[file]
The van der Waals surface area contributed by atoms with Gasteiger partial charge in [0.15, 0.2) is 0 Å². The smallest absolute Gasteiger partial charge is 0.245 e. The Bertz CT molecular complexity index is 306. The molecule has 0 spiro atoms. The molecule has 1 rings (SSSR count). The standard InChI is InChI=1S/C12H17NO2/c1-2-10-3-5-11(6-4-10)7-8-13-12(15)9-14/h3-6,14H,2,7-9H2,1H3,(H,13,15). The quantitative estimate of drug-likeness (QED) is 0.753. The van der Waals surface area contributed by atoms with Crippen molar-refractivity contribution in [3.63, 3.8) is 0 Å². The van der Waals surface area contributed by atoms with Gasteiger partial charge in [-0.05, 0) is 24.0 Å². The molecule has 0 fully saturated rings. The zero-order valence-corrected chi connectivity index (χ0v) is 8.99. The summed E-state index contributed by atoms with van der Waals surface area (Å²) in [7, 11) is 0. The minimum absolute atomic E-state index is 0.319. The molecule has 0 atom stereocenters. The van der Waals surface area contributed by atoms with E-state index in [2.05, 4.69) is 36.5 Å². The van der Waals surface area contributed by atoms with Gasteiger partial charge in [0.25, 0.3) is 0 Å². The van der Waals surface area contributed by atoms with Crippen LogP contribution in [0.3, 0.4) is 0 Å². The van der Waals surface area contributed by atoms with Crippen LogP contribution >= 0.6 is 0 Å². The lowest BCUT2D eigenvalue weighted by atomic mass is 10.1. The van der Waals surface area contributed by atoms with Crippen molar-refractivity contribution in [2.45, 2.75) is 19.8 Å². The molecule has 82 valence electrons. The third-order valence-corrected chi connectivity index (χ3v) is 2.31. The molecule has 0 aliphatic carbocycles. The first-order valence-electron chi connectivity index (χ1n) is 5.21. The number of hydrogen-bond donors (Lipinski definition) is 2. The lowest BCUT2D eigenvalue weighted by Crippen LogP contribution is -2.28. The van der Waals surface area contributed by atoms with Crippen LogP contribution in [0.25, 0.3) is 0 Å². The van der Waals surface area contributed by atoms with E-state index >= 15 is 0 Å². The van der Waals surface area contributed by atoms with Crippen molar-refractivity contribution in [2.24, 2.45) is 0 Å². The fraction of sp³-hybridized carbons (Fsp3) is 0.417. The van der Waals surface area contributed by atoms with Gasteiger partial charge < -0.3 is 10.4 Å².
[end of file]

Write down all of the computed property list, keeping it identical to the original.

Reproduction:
The van der Waals surface area contributed by atoms with Gasteiger partial charge in [0.15, 0.2) is 0 Å². The smallest absolute Gasteiger partial charge is 0.245 e. The Bertz CT molecular complexity index is 306. The molecule has 0 spiro atoms. The molecule has 1 rings (SSSR count). The standard InChI is InChI=1S/C12H17NO2/c1-2-10-3-5-11(6-4-10)7-8-13-12(15)9-14/h3-6,14H,2,7-9H2,1H3,(H,13,15). The quantitative estimate of drug-likeness (QED) is 0.753. The van der Waals surface area contributed by atoms with Crippen molar-refractivity contribution in [3.63, 3.8) is 0 Å². The van der Waals surface area contributed by atoms with Gasteiger partial charge in [-0.05, 0) is 24.0 Å². The molecule has 0 fully saturated rings. The zero-order valence-corrected chi connectivity index (χ0v) is 8.99. The summed E-state index contributed by atoms with van der Waals surface area (Å²) in [7, 11) is 0. The minimum absolute atomic E-state index is 0.319. The molecule has 0 atom stereocenters. The van der Waals surface area contributed by atoms with E-state index in [2.05, 4.69) is 36.5 Å². The van der Waals surface area contributed by atoms with Gasteiger partial charge in [0.25, 0.3) is 0 Å². The van der Waals surface area contributed by atoms with Crippen LogP contribution in [0.3, 0.4) is 0 Å². The van der Waals surface area contributed by atoms with Crippen LogP contribution >= 0.6 is 0 Å². The lowest BCUT2D eigenvalue weighted by atomic mass is 10.1. The van der Waals surface area contributed by atoms with Crippen molar-refractivity contribution in [2.45, 2.75) is 19.8 Å². The molecule has 82 valence electrons. The third-order valence-corrected chi connectivity index (χ3v) is 2.31. The molecule has 0 aliphatic carbocycles. The first-order valence-electron chi connectivity index (χ1n) is 5.21. The number of hydrogen-bond donors (Lipinski definition) is 2. The lowest BCUT2D eigenvalue weighted by Crippen LogP contribution is -2.28. The van der Waals surface area contributed by atoms with Crippen LogP contribution in [0.25, 0.3) is 0 Å². The van der Waals surface area contributed by atoms with E-state index >= 15 is 0 Å². The van der Waals surface area contributed by atoms with Crippen molar-refractivity contribution in [2.24, 2.45) is 0 Å². The fraction of sp³-hybridized carbons (Fsp3) is 0.417. The van der Waals surface area contributed by atoms with Gasteiger partial charge < -0.3 is 10.4 Å².